A reporter once, a reporter for 40 years, even when writing fiction.
It’s no surprise that reporter John DeDakis has found his niche and second career in writing fiction from the perspective of a Washington D.C., correspondent. DeDakis was a CNN senior copy editor for the Emmy and Peabody Award-winning show “The Situation Room with Wolf Blitzer.” DeDakis’ journalism career stretches nearly four and a half decades and includes interviews with high-profile personalities such as Alfred Hitchcock, Jimmy Carter and Ronald Reagan.
DeDakis said he began writing on the side while working for CNN.
“I became an editor in ’89 at CNN, and that’s not very creative,” he said. “By the early ’90s, for a creative outlet, I started a biographical project about a friend’s murder. I ended up selling the project for various reasons. It was complicated knowing so much, more than the family knew. That’s when I tried fiction.”
His fiction work includes a series of books about White House correspondent Lark Chadwick.
DeDakis’ fictional White House correspondent, unlike the author, is a woman. According to Associated Press White House reporter Josh Lederman, “Lark Chadwick stands out as a protagonist who is at once compelling and compulsively true to form. John DeDakis gets inside the head of a modern-day White House journalist.”
DeDakis chose a woman character for his mystery-thriller-suspense plots, he said, because “a friend once told me to write in a way that stretches yourself. So I chose the female voice.”
“We’re not that different, men and women, but women are more nuanced about emotions,” he said. “Women have a lot to say.”
DeDakis is humble about his heroine. Though he said doesn’t consider his four books a series but as stand-alone stories, “Fast Track,” ” “Bluff,” “Troubled Water” and “Bullet in the Chamber” were partly inspired by DeDakis’ life.
“I am most inspired by subplots,” he said. “My life is peppered everywhere. My first novel was prompted by my sister’s suicide in 1980. It was a carthartic to write it. In my fourth novel, the major subplot of events surround my son’s death in 2011.
“In journalism, it’s a story. In fiction it’s a plot twist. And in real life the event is a crisis.”
DeDakis occupies several roles as a modern writer. He’s been a reporter, an editor, a professor of journalism, a lecturer and a writing coach. But he doesn’t miss journalism.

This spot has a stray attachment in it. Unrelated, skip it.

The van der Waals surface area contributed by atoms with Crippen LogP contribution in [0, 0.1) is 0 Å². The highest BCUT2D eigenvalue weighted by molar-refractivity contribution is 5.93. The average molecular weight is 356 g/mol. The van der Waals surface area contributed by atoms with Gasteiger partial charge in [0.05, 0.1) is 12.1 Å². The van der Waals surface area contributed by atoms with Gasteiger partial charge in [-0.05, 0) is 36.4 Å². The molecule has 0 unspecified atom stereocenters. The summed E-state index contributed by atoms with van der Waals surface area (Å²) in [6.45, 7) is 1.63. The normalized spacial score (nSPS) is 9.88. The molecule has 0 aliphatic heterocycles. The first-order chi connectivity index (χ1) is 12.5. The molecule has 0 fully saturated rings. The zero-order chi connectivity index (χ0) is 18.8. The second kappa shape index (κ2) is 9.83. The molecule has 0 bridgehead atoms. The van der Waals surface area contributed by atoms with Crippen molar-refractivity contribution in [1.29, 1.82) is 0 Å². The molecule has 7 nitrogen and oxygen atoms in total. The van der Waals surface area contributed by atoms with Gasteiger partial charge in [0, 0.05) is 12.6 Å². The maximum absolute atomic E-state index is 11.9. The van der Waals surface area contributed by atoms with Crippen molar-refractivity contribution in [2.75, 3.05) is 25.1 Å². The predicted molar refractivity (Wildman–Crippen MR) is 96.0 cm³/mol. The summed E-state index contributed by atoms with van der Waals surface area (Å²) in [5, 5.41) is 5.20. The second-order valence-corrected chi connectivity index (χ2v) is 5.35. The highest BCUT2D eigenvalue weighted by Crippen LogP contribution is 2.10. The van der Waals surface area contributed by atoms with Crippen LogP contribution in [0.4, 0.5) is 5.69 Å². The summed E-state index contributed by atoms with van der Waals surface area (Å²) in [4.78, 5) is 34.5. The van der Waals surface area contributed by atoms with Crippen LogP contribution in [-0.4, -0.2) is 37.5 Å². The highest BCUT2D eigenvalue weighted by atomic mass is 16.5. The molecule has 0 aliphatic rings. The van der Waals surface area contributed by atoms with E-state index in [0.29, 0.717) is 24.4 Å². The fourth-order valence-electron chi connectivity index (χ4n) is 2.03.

“I didn’t feel the need to go back even while watching a great story break,” he said. “The Boston Marathon was the first big story to break after I left. I’ve made a great second career writing, editing, teaching — everything has prepared me for now.
“When you think about it, and the main thing I teach is write what you know. Anything is grist, even if it’s fiction. It can be tied to a universal theme in the real world. Peek behind the curtain of how journalism is done — it’s messy. The emphasis for professionals is informative, not persuasive.”
DeDakis also finds grist in the social media arena. A longtime friend and colleague of his, David Aikman, a conservative Christian journalist and former senior reporter at Time Magazine, has been involved with DeDakis in an online discussion about evangelical Christian support of President Trump. DeDakis and Aikman first met in 1985 as young journalists attending a regular breakfast for Christian reporters in Washington, D.C.
“I have become disillusioned with evangelicalism and responded with a #notmypresident post after the new year, and David responded,” he said. “I hadn’t seen David since my son’s funeral. And I figured if anyone could explain how you can back Trump as an evangelical, David could.”
The interchange has blossomed between the Baltimore-based DeDakis and the Dublin-based Aikman into a discussion about where religion and politics intersect. DeDakis still considers Aikman one of his mentors despite the difference in opinion. The conversation is public on DeDakis’ Facebook page.
DeDakis will be at Jackson Hole Book Trader from 11 a.m. to 6 p.m. Thursday for a book signing and meet and greet. It will be the first author event at the book store since it reopened. DeDakis said he is looking forward to returning to town.
“The last time I was in town, it was part of a monthlong tour from Wisconsin, where I grew up, to Seattle for the 1962 World Fair.” ￼